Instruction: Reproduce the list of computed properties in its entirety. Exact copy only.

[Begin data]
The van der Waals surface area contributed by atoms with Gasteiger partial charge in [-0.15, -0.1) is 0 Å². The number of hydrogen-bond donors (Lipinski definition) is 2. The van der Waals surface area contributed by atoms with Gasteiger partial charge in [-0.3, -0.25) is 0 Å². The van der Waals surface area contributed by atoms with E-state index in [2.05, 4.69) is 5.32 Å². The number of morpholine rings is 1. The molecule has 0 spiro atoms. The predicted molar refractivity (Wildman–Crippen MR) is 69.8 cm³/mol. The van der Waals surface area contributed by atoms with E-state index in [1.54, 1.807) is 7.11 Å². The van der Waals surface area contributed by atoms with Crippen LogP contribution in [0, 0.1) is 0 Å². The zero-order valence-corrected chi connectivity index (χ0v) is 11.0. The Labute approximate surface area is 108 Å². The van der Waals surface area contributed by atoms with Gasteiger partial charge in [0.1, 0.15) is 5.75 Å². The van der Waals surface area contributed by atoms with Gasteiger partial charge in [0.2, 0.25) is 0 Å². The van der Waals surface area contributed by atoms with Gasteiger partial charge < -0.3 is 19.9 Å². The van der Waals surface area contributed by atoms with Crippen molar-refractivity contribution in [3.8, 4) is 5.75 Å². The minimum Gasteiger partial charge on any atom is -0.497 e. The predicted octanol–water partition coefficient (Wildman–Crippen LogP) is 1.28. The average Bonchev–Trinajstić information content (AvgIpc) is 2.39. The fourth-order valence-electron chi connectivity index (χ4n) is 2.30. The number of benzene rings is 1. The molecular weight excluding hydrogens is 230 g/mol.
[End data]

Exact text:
The van der Waals surface area contributed by atoms with Gasteiger partial charge in [-0.15, -0.1) is 0 Å². The number of hydrogen-bond donors (Lipinski definition) is 2. The van der Waals surface area contributed by atoms with Gasteiger partial charge in [-0.3, -0.25) is 0 Å². The van der Waals surface area contributed by atoms with E-state index in [2.05, 4.69) is 5.32 Å². The number of morpholine rings is 1. The molecule has 0 spiro atoms. The predicted molar refractivity (Wildman–Crippen MR) is 69.8 cm³/mol. The van der Waals surface area contributed by atoms with E-state index in [1.54, 1.807) is 7.11 Å². The van der Waals surface area contributed by atoms with Crippen LogP contribution in [0, 0.1) is 0 Å². The zero-order valence-corrected chi connectivity index (χ0v) is 11.0. The Labute approximate surface area is 108 Å². The van der Waals surface area contributed by atoms with Gasteiger partial charge in [0.1, 0.15) is 5.75 Å². The van der Waals surface area contributed by atoms with Gasteiger partial charge in [0.2, 0.25) is 0 Å². The van der Waals surface area contributed by atoms with Gasteiger partial charge < -0.3 is 19.9 Å². The van der Waals surface area contributed by atoms with Crippen molar-refractivity contribution in [3.8, 4) is 5.75 Å². The minimum Gasteiger partial charge on any atom is -0.497 e. The predicted octanol–water partition coefficient (Wildman–Crippen LogP) is 1.28. The average Bonchev–Trinajstić information content (AvgIpc) is 2.39. The fourth-order valence-electron chi connectivity index (χ4n) is 2.30. The number of benzene rings is 1. The molecular weight excluding hydrogens is 230 g/mol.